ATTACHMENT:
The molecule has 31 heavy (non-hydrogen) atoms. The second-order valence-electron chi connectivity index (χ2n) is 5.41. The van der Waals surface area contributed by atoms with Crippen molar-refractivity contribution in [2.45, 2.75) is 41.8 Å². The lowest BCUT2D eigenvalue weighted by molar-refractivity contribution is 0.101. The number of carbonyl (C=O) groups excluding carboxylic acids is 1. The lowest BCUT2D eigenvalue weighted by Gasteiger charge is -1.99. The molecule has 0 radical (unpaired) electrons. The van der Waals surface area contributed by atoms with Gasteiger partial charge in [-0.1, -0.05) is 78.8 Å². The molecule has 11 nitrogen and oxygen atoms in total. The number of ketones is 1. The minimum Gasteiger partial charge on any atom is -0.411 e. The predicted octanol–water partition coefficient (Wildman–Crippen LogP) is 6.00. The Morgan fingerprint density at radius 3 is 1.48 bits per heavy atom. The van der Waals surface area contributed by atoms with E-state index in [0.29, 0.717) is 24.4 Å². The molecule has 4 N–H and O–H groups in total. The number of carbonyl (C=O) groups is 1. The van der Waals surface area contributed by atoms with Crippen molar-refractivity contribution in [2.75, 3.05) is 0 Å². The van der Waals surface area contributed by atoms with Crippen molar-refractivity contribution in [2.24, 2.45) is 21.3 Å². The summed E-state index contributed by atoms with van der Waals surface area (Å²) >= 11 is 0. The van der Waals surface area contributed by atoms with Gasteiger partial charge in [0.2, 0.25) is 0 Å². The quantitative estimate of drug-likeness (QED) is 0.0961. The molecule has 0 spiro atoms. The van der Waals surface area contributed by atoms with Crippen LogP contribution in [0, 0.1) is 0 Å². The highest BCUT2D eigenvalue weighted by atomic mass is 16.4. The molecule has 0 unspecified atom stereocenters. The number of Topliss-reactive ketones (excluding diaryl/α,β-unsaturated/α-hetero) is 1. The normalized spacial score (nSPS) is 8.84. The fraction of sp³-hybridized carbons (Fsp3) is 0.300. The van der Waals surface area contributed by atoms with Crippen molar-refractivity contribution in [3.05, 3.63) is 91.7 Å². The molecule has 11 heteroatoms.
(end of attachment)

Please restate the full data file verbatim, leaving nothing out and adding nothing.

The molecule has 31 heavy (non-hydrogen) atoms. The second-order valence-electron chi connectivity index (χ2n) is 5.41. The van der Waals surface area contributed by atoms with Crippen molar-refractivity contribution in [2.45, 2.75) is 41.8 Å². The lowest BCUT2D eigenvalue weighted by molar-refractivity contribution is 0.101. The number of carbonyl (C=O) groups excluding carboxylic acids is 1. The lowest BCUT2D eigenvalue weighted by Gasteiger charge is -1.99. The molecule has 0 radical (unpaired) electrons. The van der Waals surface area contributed by atoms with Gasteiger partial charge in [-0.1, -0.05) is 78.8 Å². The molecule has 11 nitrogen and oxygen atoms in total. The number of ketones is 1. The minimum Gasteiger partial charge on any atom is -0.411 e. The predicted octanol–water partition coefficient (Wildman–Crippen LogP) is 6.00. The Morgan fingerprint density at radius 3 is 1.48 bits per heavy atom. The van der Waals surface area contributed by atoms with E-state index in [0.29, 0.717) is 24.4 Å². The molecule has 4 N–H and O–H groups in total. The number of carbonyl (C=O) groups is 1. The van der Waals surface area contributed by atoms with Crippen molar-refractivity contribution in [2.75, 3.05) is 0 Å². The van der Waals surface area contributed by atoms with Crippen molar-refractivity contribution in [2.24, 2.45) is 21.3 Å². The summed E-state index contributed by atoms with van der Waals surface area (Å²) >= 11 is 0. The van der Waals surface area contributed by atoms with Gasteiger partial charge in [0.2, 0.25) is 0 Å². The quantitative estimate of drug-likeness (QED) is 0.0961. The molecule has 0 spiro atoms. The van der Waals surface area contributed by atoms with Crippen LogP contribution in [0, 0.1) is 0 Å². The highest BCUT2D eigenvalue weighted by atomic mass is 16.4. The molecule has 0 unspecified atom stereocenters. The number of Topliss-reactive ketones (excluding diaryl/α,β-unsaturated/α-hetero) is 1. The normalized spacial score (nSPS) is 8.84. The fraction of sp³-hybridized carbons (Fsp3) is 0.300. The van der Waals surface area contributed by atoms with Crippen molar-refractivity contribution in [3.05, 3.63) is 91.7 Å². The molecule has 11 heteroatoms.